In 1954, three years after a youthful Elmore Leonard tentatively began his writing career, John Steinbeck published the novel Sweet Thursday. In its prologue, the literate layabout Mack sets out the criteria for what he considers to be an appropriate narrative style: “I don’t like to have nobody tell me what the guy that’s talking looks like. I want to figure out what he looks like from the way he talks. And another thing – I kind of like to figure out what the guy’s thinking by what he says”.
For Mack, this was mere casual criticism: descriptive passages (“what color a thing is, how it smells and maybe how it looks, and maybe how a guy feels about it”) were acceptable, as long as there was “not too much of that”. But for Leonard, Steinbeck had set out a philosophy that was to provide the guiding principles for his subsequent career. When Leonard came to put down his renowned ten rules for writing fiction, he ensured that they were Mack-compatible. The result was a literary manifesto that acted as a heartening overstatement of the need for understatement: “don’t go into great detail describing places and things”; “show rather than tell what’s taking place in the story”; “try to leave out the part that readers tend to skip”, and so on. “If it sounds like writing”, concluded Leonard, “I rewrite it.”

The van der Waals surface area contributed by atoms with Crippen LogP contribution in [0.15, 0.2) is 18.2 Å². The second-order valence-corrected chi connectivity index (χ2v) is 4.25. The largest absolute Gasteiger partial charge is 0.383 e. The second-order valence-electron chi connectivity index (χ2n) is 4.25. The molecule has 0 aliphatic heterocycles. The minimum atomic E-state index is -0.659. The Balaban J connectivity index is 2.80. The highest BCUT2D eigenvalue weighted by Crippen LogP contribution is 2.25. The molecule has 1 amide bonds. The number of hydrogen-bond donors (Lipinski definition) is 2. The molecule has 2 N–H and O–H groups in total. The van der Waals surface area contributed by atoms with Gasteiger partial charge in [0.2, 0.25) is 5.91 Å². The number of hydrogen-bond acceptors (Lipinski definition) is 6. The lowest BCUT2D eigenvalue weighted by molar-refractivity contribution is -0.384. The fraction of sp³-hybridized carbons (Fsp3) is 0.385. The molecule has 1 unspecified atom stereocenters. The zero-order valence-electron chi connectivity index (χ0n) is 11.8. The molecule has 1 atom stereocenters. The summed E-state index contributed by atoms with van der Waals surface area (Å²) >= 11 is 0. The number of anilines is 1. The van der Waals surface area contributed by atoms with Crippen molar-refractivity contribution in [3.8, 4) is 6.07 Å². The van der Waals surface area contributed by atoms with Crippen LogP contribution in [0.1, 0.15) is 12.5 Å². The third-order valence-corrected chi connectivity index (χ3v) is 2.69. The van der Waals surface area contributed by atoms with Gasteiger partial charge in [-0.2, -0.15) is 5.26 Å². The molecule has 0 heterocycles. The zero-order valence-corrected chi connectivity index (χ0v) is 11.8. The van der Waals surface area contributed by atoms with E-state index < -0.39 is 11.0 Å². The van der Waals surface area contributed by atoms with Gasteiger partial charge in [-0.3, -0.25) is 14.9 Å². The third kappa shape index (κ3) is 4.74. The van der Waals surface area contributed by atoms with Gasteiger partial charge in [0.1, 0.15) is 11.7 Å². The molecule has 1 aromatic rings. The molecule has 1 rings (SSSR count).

more from the TLS here.